For week 0, the total number of roaches in House B is 5
0
For week 1, the total number of roaches in House A is 6
For week 1, the total number of roaches in House B is 7
1

However, I suspect that the weeks being printed are not what they should be.

share|improve this answer
    
Thank you for noticing that. I actually want the weeks to be printed in the same way but without the week number separate at the bottom. For example, "For week 0, the total number of roaches in House A is 4. For week 0, the total number of roaches in House B is 5." What do you think I should do? =) –  Earl Fuller Dec 15 '11 at 23:27

Look carefully at what you're doing with the variable "week". Especially, where it is changing value.

Edit: Daniel expanded his answer while I was typing (or I didn't read it completely), so I removed my contribution to the migration.

share|improve this answer
    
Thank you for helping me! I notice that there is a problem with my week variable. –  Earl Fuller Dec 16 '11 at 0:12
    
If I'm following your code changes correctly, at this point you probably want to look at your decision (if) for when the extermination happens, and what the "week" value is when you get there. You may need to adjust your decision calculation. –  That Chuck Guy Dec 16 '11 at 0:28
    
I want the exterminations to happen at weeks 4 and 8, which can be expressed using the mod operator. What do you think I should change? My professor doesn't want me to use (if (week == 4) || (week == 8)), for some weird reason. –  Earl Fuller Dec 16 '11 at 0:52
    
Mod is a perfectly fine way of doing it. Think about the first iteration of your loop. Week is 0, right? 0 % {anything} is 0. Therefor, you are exterminating in week 1. So, think about either adjusting your iterator variable to be 1 to 12, or adjusting your mod to be (week + 1) % 4. If you're planning on doing much programming, get used to starting loops with 0. –  That Chuck Guy Dec 16 '11 at 1:18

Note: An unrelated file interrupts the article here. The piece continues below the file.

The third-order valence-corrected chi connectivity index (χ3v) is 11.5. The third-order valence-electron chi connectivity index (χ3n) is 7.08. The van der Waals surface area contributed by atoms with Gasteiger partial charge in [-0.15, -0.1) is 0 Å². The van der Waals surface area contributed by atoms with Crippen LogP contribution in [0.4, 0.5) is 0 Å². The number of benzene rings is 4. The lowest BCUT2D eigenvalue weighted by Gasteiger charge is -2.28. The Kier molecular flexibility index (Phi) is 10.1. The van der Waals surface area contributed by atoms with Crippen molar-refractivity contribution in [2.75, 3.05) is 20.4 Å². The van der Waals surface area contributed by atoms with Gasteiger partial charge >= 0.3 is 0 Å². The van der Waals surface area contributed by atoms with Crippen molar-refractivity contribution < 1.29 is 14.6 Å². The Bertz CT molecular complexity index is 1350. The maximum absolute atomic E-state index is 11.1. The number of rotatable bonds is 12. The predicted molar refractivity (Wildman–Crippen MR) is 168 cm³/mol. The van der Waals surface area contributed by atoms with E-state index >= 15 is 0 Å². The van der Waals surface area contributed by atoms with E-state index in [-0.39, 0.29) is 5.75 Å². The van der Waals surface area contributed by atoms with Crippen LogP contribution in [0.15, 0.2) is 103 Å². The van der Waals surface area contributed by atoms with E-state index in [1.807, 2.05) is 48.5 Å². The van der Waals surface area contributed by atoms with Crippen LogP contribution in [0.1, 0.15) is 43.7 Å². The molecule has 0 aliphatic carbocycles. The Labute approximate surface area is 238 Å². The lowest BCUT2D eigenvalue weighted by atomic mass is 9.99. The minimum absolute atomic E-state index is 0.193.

As for your prof not wanting you to do (week == 4) || (week == 8), what would you do if he/she changed the assignment to be 10 years instead of 11 weeks? What if the number of weeks to simulate was a program input? Doing it as a mod or some other calculation is much more usable if conditions change. –  That Chuck Guy Dec 16 '11 at 1:23

Also, your roachesMigration is wrong. It should change the number of roaches in both houses, but not the total number of roaches. It changes the total, but only the number of roaches in one of the houses.

To change both roach counts, you can

  1. have the function calculate only the number of roaches that migrate and add/subtract in the main loop
  2. have the function change both values, which requires passing them as references or pointers (I'd recommend references here)

For the first option:

int roachesMigration(int more, int fewer)
{
    return ((more - fewer) * 3) / 10;
}

And for the second:

void roachesMigration(int & more, int & fewer)
{
    int migration = ((more - fewer) * 3) / 10;
    more -= migration;
    fewer += migration;
}

If references and pointers have not yet been covered in the course, go with the first option.

share|improve this answer
    
What do you think I should change in the function definition? I'm so lost. Thanks! –  Earl Fuller Dec 15 '11 at 23:38
    
@Earl I added possible implementations. –  Daniel Fischer Dec 16 '11 at 0:00
    
Actually, I just noticed that I posted the second option instead of the first one. Let me fix this! Sorry! =) –  Earl Fuller Dec 16 '11 at 0:09
    
Option 1 returns int, so if you took that, you must have mis-copied. Be aware that with that option, you need to have e.g. houseA += roachesMigration(houseB,houseA); houseB -= roachesMigration(houseB,houseA); in main. For the second option, don't assign, the function doesn't return a value, just call it. function –  Daniel Fischer Dec 16 '11 at 0:12
    
Okay, Daniel, things are making more sense now. Here's my output: For week 0, the total number of roaches in House A is 94 For week 0, the total number of roaches in House B is 85 For week 1, the total number of roaches in House A is 11 For week 1, the total number of roaches in House B is 2 For week 2, the total number of roaches in House A is 14 For week 2, the total number of roaches in House B is 2 But I don't know why both houses are being exterminated in week 1 and the number of roaches in House B for week 2 stays the same. Extermination should take place during weeks 4 or 8 only. –  Earl Fuller Dec 16 '11 at 0:17